- Author: Polly Nelson
- Editor: Noni Todd
By Polly Nelson UCCE Master Gardener
Common Name: Lady Banks Rose
Scientific Name: Rosa Banksiae
Planting Area: Sunset zones 4-24
Size: 20 feet or more if allowed
Bloom Season: Early to late spring
Exposure: Full sun or light shade
Pruning needs: Depends on placement, at least annually
Water needs: Average; do not overwater
Picture your arbor, fence or bank covered with green foliage and large clusters of yellow or white blossoms in the spring! Originally from China, this climbing rose was named after Dorothea Lady Banks, wife of botanist Sir Joseph Banks. Two varieties include “Lutea” (pictured), with small, scentless double yellow blossoms; and “Alba Plena” with white, violet-scented blossoms. Both have glossy, leathery leaves on stems with a limited number of thorns. Many Rosa Banksiae plants bloom twice, first on last year's post-bloom growth, then on the growth of the current season, which lasts from early to late spring. Blooms attract bees and butterflies.
Water regularly. Irrigation amounts depend on location, season and climate. One cause of yellow leaves can be overwatering (along with insufficient nitrogen or viral/fungal infestation).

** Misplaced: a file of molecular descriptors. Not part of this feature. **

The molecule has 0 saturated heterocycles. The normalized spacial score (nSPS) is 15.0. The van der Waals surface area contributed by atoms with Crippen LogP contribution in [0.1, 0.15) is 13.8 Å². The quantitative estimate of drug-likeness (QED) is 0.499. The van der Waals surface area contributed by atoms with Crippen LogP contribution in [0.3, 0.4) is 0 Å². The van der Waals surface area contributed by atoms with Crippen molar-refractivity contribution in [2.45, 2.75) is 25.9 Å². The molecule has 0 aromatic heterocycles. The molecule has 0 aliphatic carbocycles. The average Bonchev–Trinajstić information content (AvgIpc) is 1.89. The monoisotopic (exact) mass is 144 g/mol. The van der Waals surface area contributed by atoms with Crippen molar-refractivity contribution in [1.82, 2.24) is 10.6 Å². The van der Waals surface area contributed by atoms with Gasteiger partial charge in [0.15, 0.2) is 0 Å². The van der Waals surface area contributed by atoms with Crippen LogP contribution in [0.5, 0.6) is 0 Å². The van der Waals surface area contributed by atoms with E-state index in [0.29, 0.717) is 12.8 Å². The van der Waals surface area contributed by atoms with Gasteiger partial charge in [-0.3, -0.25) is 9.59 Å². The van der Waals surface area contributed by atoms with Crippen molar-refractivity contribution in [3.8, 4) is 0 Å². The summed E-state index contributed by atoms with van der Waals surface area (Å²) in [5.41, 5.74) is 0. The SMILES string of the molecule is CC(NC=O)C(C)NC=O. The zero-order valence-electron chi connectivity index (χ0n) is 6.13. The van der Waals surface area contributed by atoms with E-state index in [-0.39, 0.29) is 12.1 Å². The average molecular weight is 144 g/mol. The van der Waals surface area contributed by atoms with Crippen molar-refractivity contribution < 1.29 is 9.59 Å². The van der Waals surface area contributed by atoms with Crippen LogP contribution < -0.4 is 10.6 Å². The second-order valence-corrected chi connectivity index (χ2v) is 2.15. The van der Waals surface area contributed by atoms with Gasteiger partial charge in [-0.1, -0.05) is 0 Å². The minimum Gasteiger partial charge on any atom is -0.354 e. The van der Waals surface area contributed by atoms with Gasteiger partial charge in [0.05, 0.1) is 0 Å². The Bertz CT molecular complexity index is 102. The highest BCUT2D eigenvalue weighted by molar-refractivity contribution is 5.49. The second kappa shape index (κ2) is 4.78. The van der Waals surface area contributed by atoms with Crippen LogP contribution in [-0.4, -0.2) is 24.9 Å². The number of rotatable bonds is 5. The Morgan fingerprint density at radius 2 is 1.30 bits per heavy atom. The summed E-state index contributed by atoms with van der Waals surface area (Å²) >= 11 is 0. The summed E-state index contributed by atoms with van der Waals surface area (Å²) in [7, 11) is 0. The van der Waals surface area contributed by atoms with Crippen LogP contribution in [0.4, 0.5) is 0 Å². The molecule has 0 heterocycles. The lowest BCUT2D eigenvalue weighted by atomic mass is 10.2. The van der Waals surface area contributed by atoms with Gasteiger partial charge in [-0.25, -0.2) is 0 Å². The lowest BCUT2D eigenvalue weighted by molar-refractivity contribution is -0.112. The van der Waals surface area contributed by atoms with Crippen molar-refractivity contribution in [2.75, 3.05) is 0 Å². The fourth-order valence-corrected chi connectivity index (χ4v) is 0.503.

Fertilize established plants once at the beginning of the growing season, and once after blooms finish, using a balanced fertilizer, NPK (nitrogen-phosphorus-potassium) or 10-10-10 or 12-12-12. When first planting climbing roses, amend the soil in the planting hole by mixing in compost to increase humus and organic fertilizer to provide the needed nutrients. Choose an organic fertilizer with a NPK ratio of 2-5-2. Mix in a handful of bone meal at planting time to provide phosphorus for healthy root development. Maintain 1-3 inches of mulch around the plant, but away from the trunk.
Prune during the year to remove dead or diseased branches. In winter, remove injured, crossed, spindly branches. Remove woody canes at the base, and trim canes that can no longer provide support. Pruning also helps to maintain the desired shape of the rose bush. Deadhead spent flowers during the bloom season to promote new growth. Fasten new (and old) growth to the trellis, wall or fence with tape or ties.
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